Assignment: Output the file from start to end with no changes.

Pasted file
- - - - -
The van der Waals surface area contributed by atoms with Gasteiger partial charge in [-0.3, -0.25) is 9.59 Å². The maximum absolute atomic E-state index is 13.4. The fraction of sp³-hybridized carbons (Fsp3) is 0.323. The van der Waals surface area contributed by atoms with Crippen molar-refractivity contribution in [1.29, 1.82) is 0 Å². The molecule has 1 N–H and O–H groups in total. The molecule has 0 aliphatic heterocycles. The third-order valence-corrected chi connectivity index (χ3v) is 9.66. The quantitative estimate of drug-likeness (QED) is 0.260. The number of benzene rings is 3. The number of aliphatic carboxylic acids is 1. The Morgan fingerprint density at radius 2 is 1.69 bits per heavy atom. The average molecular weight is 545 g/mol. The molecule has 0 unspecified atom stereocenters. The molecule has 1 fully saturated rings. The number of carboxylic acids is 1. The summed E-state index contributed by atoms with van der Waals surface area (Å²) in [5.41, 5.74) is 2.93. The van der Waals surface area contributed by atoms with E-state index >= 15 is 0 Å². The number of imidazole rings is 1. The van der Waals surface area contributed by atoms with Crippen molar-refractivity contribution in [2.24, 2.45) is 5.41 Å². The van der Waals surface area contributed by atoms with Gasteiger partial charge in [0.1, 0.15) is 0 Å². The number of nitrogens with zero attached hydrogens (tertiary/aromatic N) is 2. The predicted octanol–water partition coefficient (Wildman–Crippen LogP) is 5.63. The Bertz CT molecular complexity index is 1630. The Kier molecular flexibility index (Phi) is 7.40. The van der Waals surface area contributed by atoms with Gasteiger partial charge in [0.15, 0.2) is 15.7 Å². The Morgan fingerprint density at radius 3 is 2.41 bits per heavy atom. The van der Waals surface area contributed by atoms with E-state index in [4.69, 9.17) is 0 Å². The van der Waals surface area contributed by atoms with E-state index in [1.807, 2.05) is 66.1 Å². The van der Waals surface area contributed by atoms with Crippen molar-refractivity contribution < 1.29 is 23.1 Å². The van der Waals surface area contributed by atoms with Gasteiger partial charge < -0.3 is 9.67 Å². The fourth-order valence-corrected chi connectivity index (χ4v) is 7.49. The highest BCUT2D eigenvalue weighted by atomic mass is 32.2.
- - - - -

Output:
The van der Waals surface area contributed by atoms with Gasteiger partial charge in [-0.3, -0.25) is 9.59 Å². The maximum absolute atomic E-state index is 13.4. The fraction of sp³-hybridized carbons (Fsp3) is 0.323. The van der Waals surface area contributed by atoms with Crippen molar-refractivity contribution in [1.29, 1.82) is 0 Å². The molecule has 1 N–H and O–H groups in total. The molecule has 0 aliphatic heterocycles. The third-order valence-corrected chi connectivity index (χ3v) is 9.66. The quantitative estimate of drug-likeness (QED) is 0.260. The number of benzene rings is 3. The number of aliphatic carboxylic acids is 1. The Morgan fingerprint density at radius 2 is 1.69 bits per heavy atom. The average molecular weight is 545 g/mol. The molecule has 0 unspecified atom stereocenters. The molecule has 1 fully saturated rings. The number of carboxylic acids is 1. The summed E-state index contributed by atoms with van der Waals surface area (Å²) in [5.41, 5.74) is 2.93. The van der Waals surface area contributed by atoms with E-state index >= 15 is 0 Å². The number of imidazole rings is 1. The van der Waals surface area contributed by atoms with Crippen molar-refractivity contribution in [2.24, 2.45) is 5.41 Å². The van der Waals surface area contributed by atoms with Gasteiger partial charge in [0.1, 0.15) is 0 Å². The number of nitrogens with zero attached hydrogens (tertiary/aromatic N) is 2. The predicted octanol–water partition coefficient (Wildman–Crippen LogP) is 5.63. The Bertz CT molecular complexity index is 1630. The Kier molecular flexibility index (Phi) is 7.40. The van der Waals surface area contributed by atoms with Gasteiger partial charge in [0.15, 0.2) is 15.7 Å². The Morgan fingerprint density at radius 3 is 2.41 bits per heavy atom. The van der Waals surface area contributed by atoms with E-state index in [4.69, 9.17) is 0 Å². The van der Waals surface area contributed by atoms with E-state index in [1.807, 2.05) is 66.1 Å². The van der Waals surface area contributed by atoms with Crippen molar-refractivity contribution < 1.29 is 23.1 Å². The van der Waals surface area contributed by atoms with Gasteiger partial charge < -0.3 is 9.67 Å². The fourth-order valence-corrected chi connectivity index (χ4v) is 7.49. The highest BCUT2D eigenvalue weighted by atomic mass is 32.2.